Reacting to Jhina Hikaka’s statement Biju Janata Dal spokesman said the legislator might be suffering from ‘Stockholm Syndrome’, where victim after prolonged captivity develops sympathy for his/her captors and starts identifying with their cause. Unspecified numbers of jailed Maoist cadres were freed by the government to secure release of the legislator.


 “WE NEED A COUNTER-TERRORISM ORGANISATION” —P CHIDAMBARAM, HOME MINISTER


 “I think we have had a useful and productive discussion today on a proposal which I think is extremely important in order to face the threat of terrorism to our country. I came to this meeting with an open mind and I continue to keep an open mind and I assure you that all your suggestions will be carefully considered before a decision is taken by the Government. Ultimately, however, Government would have to take a decision. Taking no decision on a matter of such urgency does not advance the objectives to which we have met today. It is not my intention to sum up the discussion today. However, I would be failing in my duty if I do not highlight the areas of convergence and areas which require more examination.

I think it is broadly agreed that there are two separate issues, one, the need for NCTC or a similar organisation. The other is what should be the powers and functions of such an organisation, should one be created. I think this distinction was brought out in every intervention and I am grateful that all Chief Ministers maintained the distinction as far as support or opposition to the proposal is concerned and I think it will be fair to say that a number of speakers expressed strong support, a number gave qualified support and a few out rightly rejected the proposal. We will give serious attention to both those who strongly supported the proposal and those who suggested that it should be rejected outright.

The third aspect is about the role of agency designed to do counter terrorism, in a sense this is new to our system. We have intelligence agencies, we have investigative agencies. Between intelligence agencies and investigative agencies under the traditional system of administration of law and order, we have the police but my experience in this job for the last three and a half years tells me that what we need is not simply a police organisation; what we need is a counter terrorism organisation. I think one of the Hon’ble Chief Ministers brought out borrowing the language of the NCTC in the US, what we need is a counter terrorism organisation that mobilises all elements of national power – diplomatic, financial, investigative, judicial, police. So we need to move beyond looking upon counter terrorism as a police operation and enlarge our scope to make it a truly counter terrorism organisation that will mobilise all elements of national power. That is why we believe that an NCTC or a similar organisation or organisation by any other name is absolutely necessary. While we will continue to have intelligence agencies, and the premier agency is the IB, and we will continue to have investigation agencies, the agencies are the State CIDs and Crime Branches and at the Centre, the CBI and now the NIA, we need and I underline this, we need a counter terrorism agency which is in my view more than a mere police agency.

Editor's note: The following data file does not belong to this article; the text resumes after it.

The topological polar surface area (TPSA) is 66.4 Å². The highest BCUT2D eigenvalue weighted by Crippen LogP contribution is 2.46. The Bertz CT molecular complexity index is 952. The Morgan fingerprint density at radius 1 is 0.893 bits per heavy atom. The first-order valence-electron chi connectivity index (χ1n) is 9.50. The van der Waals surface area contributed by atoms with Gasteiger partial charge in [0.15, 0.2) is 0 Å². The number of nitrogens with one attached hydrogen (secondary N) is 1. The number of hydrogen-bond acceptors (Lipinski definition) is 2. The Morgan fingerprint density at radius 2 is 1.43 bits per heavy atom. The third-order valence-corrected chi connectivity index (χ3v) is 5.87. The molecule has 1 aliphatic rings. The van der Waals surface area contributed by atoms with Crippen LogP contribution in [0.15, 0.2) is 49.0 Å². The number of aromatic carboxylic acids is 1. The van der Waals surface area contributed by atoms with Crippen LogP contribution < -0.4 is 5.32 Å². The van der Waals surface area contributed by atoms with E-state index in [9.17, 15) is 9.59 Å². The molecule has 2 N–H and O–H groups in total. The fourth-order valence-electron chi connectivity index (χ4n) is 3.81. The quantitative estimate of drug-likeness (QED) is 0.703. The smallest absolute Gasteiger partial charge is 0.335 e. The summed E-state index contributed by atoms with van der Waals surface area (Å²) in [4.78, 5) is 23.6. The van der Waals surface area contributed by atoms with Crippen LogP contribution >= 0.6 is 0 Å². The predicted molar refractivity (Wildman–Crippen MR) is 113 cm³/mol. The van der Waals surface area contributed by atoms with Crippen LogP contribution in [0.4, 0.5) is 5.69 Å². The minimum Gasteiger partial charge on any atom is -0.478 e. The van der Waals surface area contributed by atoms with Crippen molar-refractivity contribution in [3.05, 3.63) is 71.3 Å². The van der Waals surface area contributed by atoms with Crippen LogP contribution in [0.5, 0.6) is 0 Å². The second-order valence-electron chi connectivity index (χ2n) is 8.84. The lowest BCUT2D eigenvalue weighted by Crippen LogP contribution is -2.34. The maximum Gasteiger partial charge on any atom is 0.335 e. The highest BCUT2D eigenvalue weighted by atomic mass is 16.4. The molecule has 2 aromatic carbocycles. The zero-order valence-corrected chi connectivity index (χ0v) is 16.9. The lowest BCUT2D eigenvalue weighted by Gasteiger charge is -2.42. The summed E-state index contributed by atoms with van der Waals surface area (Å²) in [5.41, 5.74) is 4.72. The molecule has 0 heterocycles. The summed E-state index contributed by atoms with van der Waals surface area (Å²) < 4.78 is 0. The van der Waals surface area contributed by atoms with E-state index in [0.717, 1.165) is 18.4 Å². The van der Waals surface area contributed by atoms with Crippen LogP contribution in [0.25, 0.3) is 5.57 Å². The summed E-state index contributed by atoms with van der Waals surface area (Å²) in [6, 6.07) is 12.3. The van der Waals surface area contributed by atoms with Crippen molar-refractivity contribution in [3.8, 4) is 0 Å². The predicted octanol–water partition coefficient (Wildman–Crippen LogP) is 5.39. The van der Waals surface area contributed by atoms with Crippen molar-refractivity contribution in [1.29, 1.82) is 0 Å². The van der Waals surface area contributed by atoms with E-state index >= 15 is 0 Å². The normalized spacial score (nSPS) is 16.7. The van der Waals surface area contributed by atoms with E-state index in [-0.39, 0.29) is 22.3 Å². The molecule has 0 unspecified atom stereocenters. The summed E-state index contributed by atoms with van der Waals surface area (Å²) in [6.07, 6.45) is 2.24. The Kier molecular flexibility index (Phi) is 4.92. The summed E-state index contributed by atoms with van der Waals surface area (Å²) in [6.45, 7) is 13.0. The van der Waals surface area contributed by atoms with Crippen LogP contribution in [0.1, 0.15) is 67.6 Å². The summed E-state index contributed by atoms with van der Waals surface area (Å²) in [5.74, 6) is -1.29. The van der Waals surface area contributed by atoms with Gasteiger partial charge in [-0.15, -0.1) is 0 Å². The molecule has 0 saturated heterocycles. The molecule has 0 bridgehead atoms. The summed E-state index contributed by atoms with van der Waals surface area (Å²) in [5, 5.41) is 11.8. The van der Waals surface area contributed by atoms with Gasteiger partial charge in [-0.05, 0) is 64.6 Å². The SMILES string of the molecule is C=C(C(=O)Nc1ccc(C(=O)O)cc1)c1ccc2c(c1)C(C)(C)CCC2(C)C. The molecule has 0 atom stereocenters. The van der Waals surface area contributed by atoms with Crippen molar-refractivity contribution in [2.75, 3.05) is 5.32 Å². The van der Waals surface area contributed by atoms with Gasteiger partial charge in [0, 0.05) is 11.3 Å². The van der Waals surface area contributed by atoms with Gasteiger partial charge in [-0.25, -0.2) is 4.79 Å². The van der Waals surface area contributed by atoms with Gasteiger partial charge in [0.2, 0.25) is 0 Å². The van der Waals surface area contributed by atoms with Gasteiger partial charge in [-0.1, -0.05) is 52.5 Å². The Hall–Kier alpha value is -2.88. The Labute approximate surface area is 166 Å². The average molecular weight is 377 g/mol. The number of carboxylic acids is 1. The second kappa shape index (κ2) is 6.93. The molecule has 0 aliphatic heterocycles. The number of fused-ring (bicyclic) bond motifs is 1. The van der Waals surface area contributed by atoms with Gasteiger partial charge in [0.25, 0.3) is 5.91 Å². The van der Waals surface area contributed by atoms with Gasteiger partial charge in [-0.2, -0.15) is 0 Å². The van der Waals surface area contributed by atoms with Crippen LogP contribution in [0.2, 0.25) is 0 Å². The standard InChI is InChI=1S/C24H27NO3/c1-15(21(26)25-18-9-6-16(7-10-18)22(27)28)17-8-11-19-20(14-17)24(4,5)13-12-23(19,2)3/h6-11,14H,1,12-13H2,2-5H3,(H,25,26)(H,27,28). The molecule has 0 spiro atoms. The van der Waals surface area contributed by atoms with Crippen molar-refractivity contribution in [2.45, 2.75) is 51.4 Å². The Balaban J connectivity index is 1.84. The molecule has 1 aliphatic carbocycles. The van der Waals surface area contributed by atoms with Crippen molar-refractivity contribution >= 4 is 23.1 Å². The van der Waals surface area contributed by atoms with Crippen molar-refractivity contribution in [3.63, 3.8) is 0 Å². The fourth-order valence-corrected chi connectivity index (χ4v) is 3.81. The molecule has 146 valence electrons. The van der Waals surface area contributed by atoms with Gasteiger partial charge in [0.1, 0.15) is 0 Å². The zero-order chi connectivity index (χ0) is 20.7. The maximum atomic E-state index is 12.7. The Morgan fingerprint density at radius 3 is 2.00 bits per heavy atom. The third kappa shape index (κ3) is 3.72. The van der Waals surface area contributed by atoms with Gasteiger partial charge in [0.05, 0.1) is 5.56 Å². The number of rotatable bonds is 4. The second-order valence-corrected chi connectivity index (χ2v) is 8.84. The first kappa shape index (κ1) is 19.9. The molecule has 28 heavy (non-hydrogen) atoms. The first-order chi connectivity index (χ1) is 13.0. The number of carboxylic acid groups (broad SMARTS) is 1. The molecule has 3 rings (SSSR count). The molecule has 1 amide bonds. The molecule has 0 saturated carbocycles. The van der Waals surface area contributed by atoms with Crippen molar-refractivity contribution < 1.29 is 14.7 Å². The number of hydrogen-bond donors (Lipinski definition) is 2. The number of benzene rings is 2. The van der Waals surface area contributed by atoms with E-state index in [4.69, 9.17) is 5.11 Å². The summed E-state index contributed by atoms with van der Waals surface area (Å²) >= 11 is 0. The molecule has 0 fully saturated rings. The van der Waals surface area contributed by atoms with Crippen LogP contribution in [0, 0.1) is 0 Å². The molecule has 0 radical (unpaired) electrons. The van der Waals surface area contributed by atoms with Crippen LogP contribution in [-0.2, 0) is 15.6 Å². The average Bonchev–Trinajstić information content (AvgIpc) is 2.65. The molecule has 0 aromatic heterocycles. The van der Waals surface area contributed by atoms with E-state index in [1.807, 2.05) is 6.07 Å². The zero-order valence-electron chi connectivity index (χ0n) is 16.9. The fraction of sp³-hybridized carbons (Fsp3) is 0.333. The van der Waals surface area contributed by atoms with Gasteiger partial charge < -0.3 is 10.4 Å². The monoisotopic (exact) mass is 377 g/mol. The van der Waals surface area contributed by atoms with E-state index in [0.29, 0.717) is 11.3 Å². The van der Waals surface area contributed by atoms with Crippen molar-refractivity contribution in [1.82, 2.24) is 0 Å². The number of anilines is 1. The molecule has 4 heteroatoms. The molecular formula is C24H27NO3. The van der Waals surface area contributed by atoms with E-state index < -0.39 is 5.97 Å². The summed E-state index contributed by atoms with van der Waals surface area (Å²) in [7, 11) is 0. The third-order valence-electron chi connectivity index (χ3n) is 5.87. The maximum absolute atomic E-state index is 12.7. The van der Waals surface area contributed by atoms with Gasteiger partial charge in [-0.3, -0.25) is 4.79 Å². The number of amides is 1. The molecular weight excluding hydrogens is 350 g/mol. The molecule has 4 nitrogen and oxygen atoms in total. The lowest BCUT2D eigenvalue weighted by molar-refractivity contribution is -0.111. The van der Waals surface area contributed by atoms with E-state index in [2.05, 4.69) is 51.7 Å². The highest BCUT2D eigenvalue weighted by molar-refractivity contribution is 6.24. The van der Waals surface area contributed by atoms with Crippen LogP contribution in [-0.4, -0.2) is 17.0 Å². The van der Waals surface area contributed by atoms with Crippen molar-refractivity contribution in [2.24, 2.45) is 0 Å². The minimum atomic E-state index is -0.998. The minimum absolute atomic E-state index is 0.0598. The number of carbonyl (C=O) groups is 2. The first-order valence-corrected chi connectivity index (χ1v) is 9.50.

In the last two and a half years, there have been significant successes in our CT operations, (Counter Terrorism operations). I listed them on 16th of April, I listed them today but against the significant successes in the CT operations there have also been the cases of failure. Why did we fail? We failed mainly because of lack of capacity; sometimes we failed because of a lack of timely decision. Each case has been documented; each case has been examined carefully. We document each case of success, we also documented each case of failure. Each case of failure contains within it the potential of another terrorist attack. Therefore, we cannot afford to fail. The adversary can fail ninety nine out of hundred times but the State, the governments, cannot afford to fail even once out of hundred times. Every case of failure-there will be some terrorist attack somewhere. That is why it is important that we get over these weaknesses, the weaknesses arising out of lack of capacity, the weaknesses arising out of lack of timely decision. We think the NCTC or any other organisation or any similar organisation with whatever powers will fill this gap.

The fourth point is the misgivings about operations of the NCTC. It is not the NCTC which is being given certain powers, it is the operations wing of the NCTC which is being given powers and I have taken pains to say, both in the draft order that was made available and in the draft SOPs, that it is under exceptional circumstances. Normal operations will be done by the ATS and the State police. It is only in exceptional circumstances. As I said in the morning, suppose in a given situation only an officer of a Central Agency has the opportunity to interdict the terrorist, what should we do? Suppose that action has to be taken within hours or within minutes, what should we do? Suppose there is no real time between gathering intelligence or interdicting a terrorist what should we do? It is in exceptional circumstances that we have said that the operational wing may act, as far as possible by giving advance intimation and certainly by immediately providing information. But I recognise that a number of speakers are not still satisfied and they want more safeguards on this and those who gave qualified support are not satisfied with the safeguards that are built in. So this requires greater reflection.